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The Most Popular Prayer Plant Types to Know

The Most Popular Prayer Plant Types to Know

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Prayer plants, or the genus Maranta, comes from the Marantaceae family. These arrowroot shrubs comprise 31 genera and more than 530 species, making it one of the species-rich families in its order.

Considering that tons of genera belong to the Marantaceae family, it becomes hard for green thumbs to determine how many types and species there are.

Now, when it comes to prayer plant types, there are at least 20 of them.

So, if you want to know more about these prayer plant species, keep reading!

How Many Prayer Plants Are There?

The thing is, there are hundreds of species of prayer plants.

So, before you learn about the various species, you need to understand the most common genera of prayer plants to avoid getting overwhelmed.

Well, most prayer plants belong to the Goeppertia, Maranta, Ctetanthe, and Stromanthe genera.

Now, let’s dive into them further:

1 – Goeppertia

Goeppertia used to be a part of the Calathea genus. However, a 2012 study that conducted a DNA analysis discovered the genetic differences between goppertia plants and calatheas.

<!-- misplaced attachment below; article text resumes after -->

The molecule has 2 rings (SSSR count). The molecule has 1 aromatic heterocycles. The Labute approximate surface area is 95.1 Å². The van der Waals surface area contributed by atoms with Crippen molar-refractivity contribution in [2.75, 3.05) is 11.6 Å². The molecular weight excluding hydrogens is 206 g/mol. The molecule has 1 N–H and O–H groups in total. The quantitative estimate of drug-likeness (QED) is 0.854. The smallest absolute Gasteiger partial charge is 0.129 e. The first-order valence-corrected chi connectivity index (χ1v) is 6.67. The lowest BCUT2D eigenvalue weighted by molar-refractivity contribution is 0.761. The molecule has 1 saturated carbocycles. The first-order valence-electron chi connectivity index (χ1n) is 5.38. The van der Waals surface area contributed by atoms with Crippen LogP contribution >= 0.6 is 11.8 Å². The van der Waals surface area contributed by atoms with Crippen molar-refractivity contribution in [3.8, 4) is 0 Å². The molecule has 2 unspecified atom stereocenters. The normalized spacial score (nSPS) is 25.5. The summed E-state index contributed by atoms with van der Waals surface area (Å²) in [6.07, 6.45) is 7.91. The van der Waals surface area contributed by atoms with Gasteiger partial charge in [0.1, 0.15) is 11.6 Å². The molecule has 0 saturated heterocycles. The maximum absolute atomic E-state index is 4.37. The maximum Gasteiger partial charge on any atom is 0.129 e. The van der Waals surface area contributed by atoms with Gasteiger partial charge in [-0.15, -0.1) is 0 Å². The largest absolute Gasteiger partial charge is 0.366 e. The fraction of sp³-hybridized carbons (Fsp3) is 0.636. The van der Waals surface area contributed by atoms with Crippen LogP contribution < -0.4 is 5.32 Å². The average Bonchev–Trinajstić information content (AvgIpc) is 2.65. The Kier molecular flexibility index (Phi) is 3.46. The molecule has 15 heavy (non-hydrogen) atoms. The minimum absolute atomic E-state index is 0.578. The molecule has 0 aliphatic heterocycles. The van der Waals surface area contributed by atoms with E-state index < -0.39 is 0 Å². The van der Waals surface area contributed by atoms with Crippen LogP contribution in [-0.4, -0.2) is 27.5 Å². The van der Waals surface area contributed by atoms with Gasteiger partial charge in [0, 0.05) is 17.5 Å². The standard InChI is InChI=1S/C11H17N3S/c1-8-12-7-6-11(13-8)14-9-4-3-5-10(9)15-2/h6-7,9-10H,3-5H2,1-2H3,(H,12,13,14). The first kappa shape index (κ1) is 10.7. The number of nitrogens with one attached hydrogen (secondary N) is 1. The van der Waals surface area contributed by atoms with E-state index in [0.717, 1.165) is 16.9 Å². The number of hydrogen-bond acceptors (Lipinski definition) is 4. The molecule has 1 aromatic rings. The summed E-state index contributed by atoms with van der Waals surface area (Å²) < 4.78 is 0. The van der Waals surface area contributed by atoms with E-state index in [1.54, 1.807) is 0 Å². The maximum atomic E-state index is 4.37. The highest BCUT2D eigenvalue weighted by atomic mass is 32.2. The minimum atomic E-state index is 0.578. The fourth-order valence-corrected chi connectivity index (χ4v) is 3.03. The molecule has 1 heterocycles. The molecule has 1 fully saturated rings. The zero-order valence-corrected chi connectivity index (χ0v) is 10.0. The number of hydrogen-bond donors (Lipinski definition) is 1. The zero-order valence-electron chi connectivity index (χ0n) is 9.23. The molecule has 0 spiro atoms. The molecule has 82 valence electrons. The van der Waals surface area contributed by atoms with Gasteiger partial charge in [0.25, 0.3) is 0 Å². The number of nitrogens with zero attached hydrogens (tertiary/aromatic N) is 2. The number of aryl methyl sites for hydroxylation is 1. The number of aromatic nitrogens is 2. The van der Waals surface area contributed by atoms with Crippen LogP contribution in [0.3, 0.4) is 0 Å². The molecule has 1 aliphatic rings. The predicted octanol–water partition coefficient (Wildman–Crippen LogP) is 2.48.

Since then, people have considered Goppertia as a genus. It has at least 243 accepted species, and here are a few of them:

Goeppertia crocata

Goeppertia crocata, or the Eternal Flame plant, sports massive, dark green leaves with purple undersides. Additionally, it has yellow-orange flowers whose stems are slightly taller than the foliage.

As such, the flowers of this plant are more prominent.

Moreover, Goeppertia crocata is native to eastern Brazil, specifically Bahia and Espirito Santo. Plus, this species received an Award of Garden Merit by the Royal Horticultural Society as a hothouse ornamental.

Goeppertia fasciata

Goeppertia fasciata features rounded evergreen leaves that have dark green stripes and midribs. It also has pale green or gray streaks.

The plant can grow up to 48 inches with a spread of 24 inches. In addition, it has white flowers that only bloom during the spring.

This species is native to northeast Brazil. Lastly, it’s perennial and grows primarily in wet tropical biomes.

Goeppertia elliptica

Goeppertia elliptica, or Vittata, is native to South America, particularly French Guiana and Colombia. It has green, pointed, oval-shaped foliage that often has narrow white stripes.

In addition, the plant’s underside is light green. It also produces cream-colored flowers.